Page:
Secondly, another essential aspect of gender discrimination in the workplace should be mentioned. Yukl (2103) observes that Laura was not able to access the network of informal relationships, which “provided opportunities to interact with senior managers” (p. 380). It is evident that informal communication in organizations plays a significant role in establishing productive relationships with colleagues and receiving a promotion. However, Laura was deprived of such an opportunity. It is mentioned that, due to her lack of interest in playing golf, Laura had no membership in the exclusive golf club, to which numerous male managers belonged (Yukl, 2013). Moreover, the top management of the firm hosted various social activities, to the majority of which Laura was not invited (Yukl, 2013). Yukl (2013) mentions that the exclusion of women from the informal social life of the organization is one of the primary reasons for the common situation of the glass ceiling, the notion that refers to the inability of a female to get promoted.

Thirdly, it is essential to observe that the process of assignment distribution was biased toward Laura since she was given the lower profile tasks compared to the male managers (Yukl, 2013). When she asked the president of the company for more challenging projects, he answered that “the older clients usually preferred to deal with men” (Yukl, 2013, p. 380). Therefore, she did not receive highly profitable accounts, and thus her performance in numbers was considerably lower than other managers’ indexes. Accordingly, the gender-biased attitude toward Laura created a situation of self-fulfilling prophecy, where she was not given challenging projects due to her gender, and she did not show any progress because she was deprived of the opportunity to develop her skills. Additionally, it is possible to mention that Laura did not have a mentor who would advance her career (Yukl, 2013).

What Could Be Done to Improve the Situation?

Further, it is possible to propose several suggestions for improvement of the described situation and similar situation in general. It should be noted that, even though it is significantly hard, Laura had several opportunities to improve her position in the office and promote her career. Firstly, she could ask the president to assign a mentor to her. He or she would tell other managers about Laura’s skills, and thus the attitude toward her would be positively changed. Secondly, it could be proposed that Laura would enter the golf club. Even though she did not like golf, the membership in the golf club would help to engage in the informal social activities of the company and to impress the senior managers. However, it is evident that the president of the company has a significantly greater responsibility for Laura’s lack of promotion. For example, he could convince a couple of his clients to work with Laura so that they could find out that she has enough skills to perform high-quality complex tasks. Also, the president, having an influence on the male managers, could explain to them that the expectancy of standard female gender roles biases their professional attitude toward Laura (Verniers & Vala, 2018).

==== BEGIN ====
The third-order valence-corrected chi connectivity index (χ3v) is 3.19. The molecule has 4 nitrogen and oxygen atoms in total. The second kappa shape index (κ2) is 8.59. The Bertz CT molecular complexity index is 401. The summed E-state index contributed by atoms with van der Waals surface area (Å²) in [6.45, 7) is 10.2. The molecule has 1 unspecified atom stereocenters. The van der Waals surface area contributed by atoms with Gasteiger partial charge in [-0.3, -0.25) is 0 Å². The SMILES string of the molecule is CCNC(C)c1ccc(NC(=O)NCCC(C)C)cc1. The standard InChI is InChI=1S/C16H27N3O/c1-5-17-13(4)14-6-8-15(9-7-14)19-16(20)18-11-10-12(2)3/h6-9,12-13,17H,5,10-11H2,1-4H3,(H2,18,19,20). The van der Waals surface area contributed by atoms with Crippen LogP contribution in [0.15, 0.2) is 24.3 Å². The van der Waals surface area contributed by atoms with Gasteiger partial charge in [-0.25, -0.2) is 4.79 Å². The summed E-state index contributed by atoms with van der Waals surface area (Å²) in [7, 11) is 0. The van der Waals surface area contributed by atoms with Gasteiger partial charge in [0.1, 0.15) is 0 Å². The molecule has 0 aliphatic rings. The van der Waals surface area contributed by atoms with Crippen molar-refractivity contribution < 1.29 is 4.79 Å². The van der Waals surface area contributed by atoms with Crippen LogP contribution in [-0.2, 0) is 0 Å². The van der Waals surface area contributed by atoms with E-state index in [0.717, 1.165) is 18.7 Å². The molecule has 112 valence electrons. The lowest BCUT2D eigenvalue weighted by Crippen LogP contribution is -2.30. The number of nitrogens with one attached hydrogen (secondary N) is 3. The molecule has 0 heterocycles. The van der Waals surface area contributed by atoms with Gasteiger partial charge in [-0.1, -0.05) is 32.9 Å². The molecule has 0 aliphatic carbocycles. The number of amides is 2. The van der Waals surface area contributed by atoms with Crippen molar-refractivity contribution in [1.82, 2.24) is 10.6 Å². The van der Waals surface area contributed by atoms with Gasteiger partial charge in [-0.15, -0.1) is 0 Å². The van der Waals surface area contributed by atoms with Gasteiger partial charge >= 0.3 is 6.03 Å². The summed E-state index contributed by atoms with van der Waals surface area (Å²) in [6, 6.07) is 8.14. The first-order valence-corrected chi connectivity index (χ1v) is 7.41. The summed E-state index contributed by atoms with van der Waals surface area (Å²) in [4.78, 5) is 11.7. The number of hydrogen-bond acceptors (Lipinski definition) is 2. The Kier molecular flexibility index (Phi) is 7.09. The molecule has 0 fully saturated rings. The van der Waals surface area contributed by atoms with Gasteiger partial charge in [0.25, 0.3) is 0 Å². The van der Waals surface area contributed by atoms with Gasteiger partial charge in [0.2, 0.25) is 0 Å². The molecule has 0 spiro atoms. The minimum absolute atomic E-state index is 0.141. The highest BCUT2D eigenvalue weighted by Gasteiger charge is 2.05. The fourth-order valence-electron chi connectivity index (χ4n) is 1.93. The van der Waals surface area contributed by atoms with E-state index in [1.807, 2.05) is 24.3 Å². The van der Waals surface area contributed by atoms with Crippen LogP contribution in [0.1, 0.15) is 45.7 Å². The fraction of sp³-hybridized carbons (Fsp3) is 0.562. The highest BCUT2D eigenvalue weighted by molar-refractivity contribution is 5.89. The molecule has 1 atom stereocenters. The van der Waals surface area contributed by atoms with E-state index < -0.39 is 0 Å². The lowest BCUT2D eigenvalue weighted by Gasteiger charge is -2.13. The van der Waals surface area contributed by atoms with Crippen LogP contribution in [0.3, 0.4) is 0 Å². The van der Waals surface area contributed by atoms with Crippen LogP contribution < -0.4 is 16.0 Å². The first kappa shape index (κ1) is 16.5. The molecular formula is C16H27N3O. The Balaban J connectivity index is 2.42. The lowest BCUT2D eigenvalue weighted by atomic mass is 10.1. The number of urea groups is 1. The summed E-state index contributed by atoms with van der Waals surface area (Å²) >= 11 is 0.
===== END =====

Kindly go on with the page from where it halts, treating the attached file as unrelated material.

In conclusion, it is possible to assume that gender-biased discrimination toward women in various organizational positions appears to be a prevalent problem in the contemporary workplace. However, it is also evident that considerable progress toward creating a more tolerant working environment for women is made. Accordingly, the nature of discrimination has changed since it evolved to be a subtle, less apparent form of creating gender-biased obstacles for women (Jones, Arena, Nittrouer, Alonso, & Lindsey, 2017). Overall, one could argue that the implementation of gender equality can significantly improve the quality of leadership in organizations.


Jones, K. P., Arena, D. F., Nittrouer, C. L., Alonso, N. M., & Lindsey, A. P. (2017). Subtle discrimination in the workplace: A vicious cycle. Industrial and Organizational Psychology, 10(1), 51-76.

Verniers, C., & Vala, J. (2018). Justifying gender discrimination in the workplace: The mediating role of motherhood myths. PLOS One, 13(1), 1-23. Web.

Yukl, G. A. (2013). Leadership in organizations (8th ed.). New York, NY: Pearson.